Funds run by some of the best known fund managers in Britain have been axed from Hargreaves Lansdown’s new fund buylist.
The platform giant released its slimmed-down list of favourite funds this morning, with the new list of 60 funds supplanting the previous 85.
Among the high profile fund managers to be cut from the list was Richard Woolnough, whose £20bn M&G Optimal Income fund is the largest fund in the UK adviser market.
Also axed were Richard Buxton, whose Merian UK Alpha fund has underperformed in recent years and shrunk to £1.7bn in size, and the Merian UK Mid Cap fund, a £3bn vehicle managed by Richard Watts, which has returned 48 per cent over the past five years, compared with 20 per cent for the average fund in the IA UK All Companies sector in the same time period.
The omission of Mr Watts' fund came despite the inclusion of the M&G UK Recovery and Woodford Equity Income funds, which are in the same sector but were among the worst performers in recent years.
Meanwhile the £2.5bn Evenlode Income fund, which was the top performing fund in the IA UK All Companies sector in 2018, featured neither on the old nor the new list.
But the omission that seemed most glaring was that of the £16bn Fundsmith Equity fund run by Terry Smith. The fund is the absolute top performer in the IA Global sector.
It is understood all the funds on the new list are offering discounts on their annual charges to Hargreaves.
Hargreaves Lansdown declined to state how much of a difference an inclusion on its buylist made to the size of a fund but it acknowledged the extra inflows accruing were material.
Mr Smith was not immediately available for comment but he had told The Times newspaper: "Hargreaves Lansdown’s recommended funds continue to be chosen mainly for fund managers’ willingness to comply with a charging structure which enables Hargreaves Lansdown to maximise its own profitability, and not because they perform well for investors."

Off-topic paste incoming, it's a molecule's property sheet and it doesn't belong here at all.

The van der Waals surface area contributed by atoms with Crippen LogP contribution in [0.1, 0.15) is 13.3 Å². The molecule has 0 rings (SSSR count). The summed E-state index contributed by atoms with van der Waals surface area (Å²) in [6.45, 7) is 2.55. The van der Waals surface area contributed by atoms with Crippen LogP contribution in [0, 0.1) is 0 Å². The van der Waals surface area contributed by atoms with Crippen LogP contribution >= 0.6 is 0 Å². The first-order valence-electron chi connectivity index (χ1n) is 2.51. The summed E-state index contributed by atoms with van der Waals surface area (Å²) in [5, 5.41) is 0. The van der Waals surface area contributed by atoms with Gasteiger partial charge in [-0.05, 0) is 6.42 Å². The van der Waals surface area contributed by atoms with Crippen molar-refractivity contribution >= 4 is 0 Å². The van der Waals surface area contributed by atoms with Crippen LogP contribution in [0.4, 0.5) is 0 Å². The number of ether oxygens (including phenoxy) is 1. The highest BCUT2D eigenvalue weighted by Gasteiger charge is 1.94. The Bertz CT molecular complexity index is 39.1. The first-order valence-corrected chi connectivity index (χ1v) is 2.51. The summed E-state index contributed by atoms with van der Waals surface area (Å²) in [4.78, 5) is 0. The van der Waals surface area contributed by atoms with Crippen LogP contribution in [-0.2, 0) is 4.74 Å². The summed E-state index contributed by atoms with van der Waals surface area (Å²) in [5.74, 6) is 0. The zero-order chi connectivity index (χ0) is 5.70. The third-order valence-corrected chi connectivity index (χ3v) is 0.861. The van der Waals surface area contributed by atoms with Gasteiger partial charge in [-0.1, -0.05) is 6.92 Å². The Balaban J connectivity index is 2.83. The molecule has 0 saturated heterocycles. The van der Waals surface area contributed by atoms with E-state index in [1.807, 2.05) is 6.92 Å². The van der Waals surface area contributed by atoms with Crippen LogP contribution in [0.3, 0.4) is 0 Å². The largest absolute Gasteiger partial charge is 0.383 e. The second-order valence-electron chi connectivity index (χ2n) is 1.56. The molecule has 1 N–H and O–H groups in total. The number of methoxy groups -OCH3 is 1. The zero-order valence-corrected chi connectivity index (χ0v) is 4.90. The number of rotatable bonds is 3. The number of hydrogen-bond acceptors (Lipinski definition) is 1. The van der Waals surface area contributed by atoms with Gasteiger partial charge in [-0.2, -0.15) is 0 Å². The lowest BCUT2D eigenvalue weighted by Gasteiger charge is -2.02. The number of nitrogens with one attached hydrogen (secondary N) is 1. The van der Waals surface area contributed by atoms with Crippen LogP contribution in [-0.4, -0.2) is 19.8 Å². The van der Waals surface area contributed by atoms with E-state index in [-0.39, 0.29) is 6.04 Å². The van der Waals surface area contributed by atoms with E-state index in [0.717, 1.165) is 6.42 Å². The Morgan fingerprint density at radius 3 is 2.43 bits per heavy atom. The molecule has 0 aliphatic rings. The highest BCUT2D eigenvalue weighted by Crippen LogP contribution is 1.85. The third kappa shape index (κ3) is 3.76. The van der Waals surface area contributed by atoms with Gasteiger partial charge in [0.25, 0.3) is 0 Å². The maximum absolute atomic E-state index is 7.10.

Hargreaves Lansdown denied that the lack of a discount was the reason for Fundsmith’s exclusion, but it said the fund was expensive.
Laith Khalaf, senior analyst at Hargreaves Lansdown, said: "Equity’s performance has been excellent, however inclusion in the Wealth 50 is based on more than past performance alone. We look at lots of other factors including the manager’s experience, how they’ve performed in a market downturn, and the fund’s charges.
"Terry Smith is in his ninth year in fund management. That’s still relatively short compared to other successful managers in the global sector. He also hasn’t been tested during a prolonged market fall or when his investment approach is out of favour. We like a track record that includes at least a full market cycle, so we can see how a fund manager reacts when the market and the fund goes through a really tough patch."